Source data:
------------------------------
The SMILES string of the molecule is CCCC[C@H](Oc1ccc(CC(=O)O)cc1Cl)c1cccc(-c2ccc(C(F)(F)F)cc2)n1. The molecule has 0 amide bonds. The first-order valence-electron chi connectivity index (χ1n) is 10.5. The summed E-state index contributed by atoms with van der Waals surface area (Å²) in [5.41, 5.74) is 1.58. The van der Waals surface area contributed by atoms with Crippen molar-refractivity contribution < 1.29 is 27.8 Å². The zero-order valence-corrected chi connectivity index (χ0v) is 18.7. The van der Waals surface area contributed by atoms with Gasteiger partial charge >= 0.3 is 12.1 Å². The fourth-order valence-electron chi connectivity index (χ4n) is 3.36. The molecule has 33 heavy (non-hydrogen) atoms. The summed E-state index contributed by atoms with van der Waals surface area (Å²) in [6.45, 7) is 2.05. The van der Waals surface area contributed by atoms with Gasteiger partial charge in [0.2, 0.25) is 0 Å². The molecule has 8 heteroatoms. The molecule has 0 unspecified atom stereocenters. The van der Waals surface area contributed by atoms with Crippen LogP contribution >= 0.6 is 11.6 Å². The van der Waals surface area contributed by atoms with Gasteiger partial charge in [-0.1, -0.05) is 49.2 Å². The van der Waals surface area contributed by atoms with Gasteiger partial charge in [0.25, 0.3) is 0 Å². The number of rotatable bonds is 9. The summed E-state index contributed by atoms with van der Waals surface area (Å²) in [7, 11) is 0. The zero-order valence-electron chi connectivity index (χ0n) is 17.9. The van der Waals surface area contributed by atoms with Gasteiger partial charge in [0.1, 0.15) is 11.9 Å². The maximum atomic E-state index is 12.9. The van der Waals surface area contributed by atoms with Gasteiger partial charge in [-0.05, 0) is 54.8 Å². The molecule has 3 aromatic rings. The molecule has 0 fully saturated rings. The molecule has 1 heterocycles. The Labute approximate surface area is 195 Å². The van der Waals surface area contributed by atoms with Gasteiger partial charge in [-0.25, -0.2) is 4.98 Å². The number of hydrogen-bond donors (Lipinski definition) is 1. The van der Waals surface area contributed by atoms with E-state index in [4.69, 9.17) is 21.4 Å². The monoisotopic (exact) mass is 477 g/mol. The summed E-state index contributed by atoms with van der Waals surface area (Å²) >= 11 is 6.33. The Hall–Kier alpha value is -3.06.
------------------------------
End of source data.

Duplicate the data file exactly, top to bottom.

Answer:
The SMILES string of the molecule is CCCC[C@H](Oc1ccc(CC(=O)O)cc1Cl)c1cccc(-c2ccc(C(F)(F)F)cc2)n1. The molecule has 0 amide bonds. The first-order valence-electron chi connectivity index (χ1n) is 10.5. The summed E-state index contributed by atoms with van der Waals surface area (Å²) in [5.41, 5.74) is 1.58. The van der Waals surface area contributed by atoms with Crippen molar-refractivity contribution < 1.29 is 27.8 Å². The zero-order valence-corrected chi connectivity index (χ0v) is 18.7. The van der Waals surface area contributed by atoms with Gasteiger partial charge >= 0.3 is 12.1 Å². The fourth-order valence-electron chi connectivity index (χ4n) is 3.36. The molecule has 33 heavy (non-hydrogen) atoms. The summed E-state index contributed by atoms with van der Waals surface area (Å²) in [6.45, 7) is 2.05. The van der Waals surface area contributed by atoms with Gasteiger partial charge in [0.2, 0.25) is 0 Å². The molecule has 8 heteroatoms. The molecule has 0 unspecified atom stereocenters. The van der Waals surface area contributed by atoms with Crippen LogP contribution >= 0.6 is 11.6 Å². The van der Waals surface area contributed by atoms with Gasteiger partial charge in [-0.1, -0.05) is 49.2 Å². The van der Waals surface area contributed by atoms with Gasteiger partial charge in [0.25, 0.3) is 0 Å². The number of rotatable bonds is 9. The summed E-state index contributed by atoms with van der Waals surface area (Å²) in [7, 11) is 0. The zero-order valence-electron chi connectivity index (χ0n) is 17.9. The van der Waals surface area contributed by atoms with Gasteiger partial charge in [0.1, 0.15) is 11.9 Å². The maximum atomic E-state index is 12.9. The van der Waals surface area contributed by atoms with Gasteiger partial charge in [-0.05, 0) is 54.8 Å². The molecule has 3 aromatic rings. The molecule has 0 fully saturated rings. The molecule has 1 heterocycles. The Labute approximate surface area is 195 Å². The van der Waals surface area contributed by atoms with Gasteiger partial charge in [-0.25, -0.2) is 4.98 Å². The number of hydrogen-bond donors (Lipinski definition) is 1. The van der Waals surface area contributed by atoms with E-state index in [4.69, 9.17) is 21.4 Å². The monoisotopic (exact) mass is 477 g/mol. The summed E-state index contributed by atoms with van der Waals surface area (Å²) >= 11 is 6.33. The Hall–Kier alpha value is -3.06.